The inferno ignited about 2 p.m. at the southwest corner of Madison Street and Front Street (First Avenue) and by sunrise the next morning, the flames had consumed about 32 blocks.
AS FAR AS I can figure from studying many photographs of Seattle’s Great Fire of June 6, 1889, this line of commercial sheds was a unique response to the conflagration. Tents, not sheds, were the primary answer to the needs of a community that lost practically its entire business district.
The inferno ignited about 2 p.m. at the southwest corner of Madison Street and Front Street (First Avenue) and by sunrise the next morning, the flames had consumed about 32 blocks — but not this one.
In 1883, Seattle’s first pioneer industrialists, Henry and Sara Yesler, began building their mansion on this block. Here, they had nurtured an orchard, the village’s largest. Even with the new big home (part of it shows upper-left) the couple kept a few fruit trees on the side lawns. However, if there were any trees left on the mansion’s front lawn, they were removed after the big fire.
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Along the Third Avenue side of the Yesler block, between James and Jefferson streets, Yesler and James Lowman, his manager and relative, nailed together temporary quarters for a few of the businesses that were flattened. For his burned-out stationary and printing company, the venerable Lowman and Hanford, Lowman picked the corner shed here at James and Third.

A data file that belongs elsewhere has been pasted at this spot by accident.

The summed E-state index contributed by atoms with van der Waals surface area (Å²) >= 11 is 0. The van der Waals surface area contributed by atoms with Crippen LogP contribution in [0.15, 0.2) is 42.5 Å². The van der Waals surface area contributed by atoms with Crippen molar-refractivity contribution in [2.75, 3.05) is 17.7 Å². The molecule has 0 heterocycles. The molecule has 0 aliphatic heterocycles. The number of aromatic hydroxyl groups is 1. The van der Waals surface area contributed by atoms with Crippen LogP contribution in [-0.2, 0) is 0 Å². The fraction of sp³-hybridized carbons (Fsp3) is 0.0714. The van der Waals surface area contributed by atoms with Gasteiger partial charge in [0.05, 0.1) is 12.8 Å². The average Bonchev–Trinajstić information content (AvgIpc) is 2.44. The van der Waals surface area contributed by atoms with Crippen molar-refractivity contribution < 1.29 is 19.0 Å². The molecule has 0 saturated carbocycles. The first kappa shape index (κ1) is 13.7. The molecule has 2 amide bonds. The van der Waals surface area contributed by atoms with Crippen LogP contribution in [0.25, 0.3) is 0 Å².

King County’s courthouse (its tower appears here far right at Third and Jefferson) is now City Hall Park. The 1882 courthouse was saved when soaked blankets were applied to the roof, and bureaucrats, litigants, judges and prisoners repeatedly splashed buckets of water against its clapboard walls.
Sara Yesler had died in 1887. Henry and his second cousin, Minnie Gagle, were living in the mansion at the time of the fire. Five months later they were married; she was 54 years his junior.
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